Citadel cadet leaders got up every day this week before sunrise and started the day with vigorous physical activity.

Then they spent hours in classroom activities, planning for how they will effectively lead more than 2,000 of their peers throughout the school year.

They completed personality assessments and took an honest look at themselves.

They learned to work as a team.

This is a group not used to sitting still. Today, most of them say they're ready to get out of the classroom, to get to work. They're eager to put what they've learned into action.

"We came here looking for an opportunity to find out how we can build our teams and our companies so we're working as a unit," said Elisha Woienski, a junior.

He thinks that he's now better prepared to lead new students "with minimal incidents and maximum effectiveness."

He was surprised at how intense the program was, he said, pushing cadet leaders through nine to 12-hour days.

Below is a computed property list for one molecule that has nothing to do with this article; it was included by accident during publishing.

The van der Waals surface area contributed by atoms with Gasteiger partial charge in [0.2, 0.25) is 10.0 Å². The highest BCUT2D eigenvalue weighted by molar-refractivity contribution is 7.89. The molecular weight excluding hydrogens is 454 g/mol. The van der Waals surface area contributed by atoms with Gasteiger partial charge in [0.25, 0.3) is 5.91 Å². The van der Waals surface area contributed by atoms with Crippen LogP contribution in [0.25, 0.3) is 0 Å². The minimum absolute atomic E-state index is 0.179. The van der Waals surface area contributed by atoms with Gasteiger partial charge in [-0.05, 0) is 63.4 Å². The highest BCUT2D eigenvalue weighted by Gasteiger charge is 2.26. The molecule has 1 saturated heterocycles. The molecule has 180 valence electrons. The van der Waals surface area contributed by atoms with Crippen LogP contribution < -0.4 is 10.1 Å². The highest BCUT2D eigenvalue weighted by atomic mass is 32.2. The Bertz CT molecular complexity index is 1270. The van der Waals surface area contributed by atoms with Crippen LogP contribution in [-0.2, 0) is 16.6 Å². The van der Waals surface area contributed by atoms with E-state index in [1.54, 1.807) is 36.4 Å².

But it's helped him prepare to be responsible for younger cadets. If he does his job right, some of those cadets will rise up and become leaders.

"That's the beauty of The Citadel. We influence the generations that come behind us," he said.

Clinton Handelson, also a junior, says he took the opportunity to improve. In the past, "I've been a little more blunt than I should be," he said. He's learned to be more tactful, and thinks that cadets under him will better respond to him now.

Delta Nunez-Rojas, another junior, said she will "resist the urge to do something just because it was done to you."

She become more knowledgeable, and confident in her ability to do her job. "Just because something was done a certain way before," she said, "you don't have to do it the same way again."

Read the full story about the The Citadel's leadership training in Sunday's editions of The Post and Courier.